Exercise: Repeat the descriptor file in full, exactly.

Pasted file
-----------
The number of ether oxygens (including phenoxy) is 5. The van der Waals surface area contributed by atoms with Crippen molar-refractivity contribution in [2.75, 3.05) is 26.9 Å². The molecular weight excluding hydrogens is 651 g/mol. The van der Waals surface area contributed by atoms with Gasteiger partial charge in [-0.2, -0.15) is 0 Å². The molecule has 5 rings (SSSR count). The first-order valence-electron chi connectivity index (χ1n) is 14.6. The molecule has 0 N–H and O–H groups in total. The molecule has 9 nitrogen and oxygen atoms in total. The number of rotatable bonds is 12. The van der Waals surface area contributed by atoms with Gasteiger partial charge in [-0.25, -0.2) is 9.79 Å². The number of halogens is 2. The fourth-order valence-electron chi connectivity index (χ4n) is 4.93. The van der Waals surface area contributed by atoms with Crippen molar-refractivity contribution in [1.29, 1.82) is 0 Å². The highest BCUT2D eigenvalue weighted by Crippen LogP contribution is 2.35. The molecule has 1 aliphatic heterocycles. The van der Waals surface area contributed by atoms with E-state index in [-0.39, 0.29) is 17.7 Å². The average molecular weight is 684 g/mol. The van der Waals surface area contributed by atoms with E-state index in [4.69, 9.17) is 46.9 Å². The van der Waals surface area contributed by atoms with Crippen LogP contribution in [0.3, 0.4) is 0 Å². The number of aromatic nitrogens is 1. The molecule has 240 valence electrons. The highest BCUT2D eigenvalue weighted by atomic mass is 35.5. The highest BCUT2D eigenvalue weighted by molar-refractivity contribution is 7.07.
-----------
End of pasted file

The number of ether oxygens (including phenoxy) is 5. The van der Waals surface area contributed by atoms with Crippen molar-refractivity contribution in [2.75, 3.05) is 26.9 Å². The molecular weight excluding hydrogens is 651 g/mol. The van der Waals surface area contributed by atoms with Gasteiger partial charge in [-0.2, -0.15) is 0 Å². The molecule has 5 rings (SSSR count). The first-order valence-electron chi connectivity index (χ1n) is 14.6. The molecule has 0 N–H and O–H groups in total. The molecule has 9 nitrogen and oxygen atoms in total. The number of rotatable bonds is 12. The van der Waals surface area contributed by atoms with Gasteiger partial charge in [-0.25, -0.2) is 9.79 Å². The number of halogens is 2. The fourth-order valence-electron chi connectivity index (χ4n) is 4.93. The van der Waals surface area contributed by atoms with Crippen molar-refractivity contribution in [1.29, 1.82) is 0 Å². The highest BCUT2D eigenvalue weighted by Crippen LogP contribution is 2.35. The molecule has 1 aliphatic heterocycles. The van der Waals surface area contributed by atoms with E-state index in [-0.39, 0.29) is 17.7 Å². The average molecular weight is 684 g/mol. The van der Waals surface area contributed by atoms with E-state index in [4.69, 9.17) is 46.9 Å². The van der Waals surface area contributed by atoms with Crippen LogP contribution in [0.3, 0.4) is 0 Å². The number of aromatic nitrogens is 1. The molecule has 240 valence electrons. The highest BCUT2D eigenvalue weighted by atomic mass is 35.5. The highest BCUT2D eigenvalue weighted by molar-refractivity contribution is 7.07.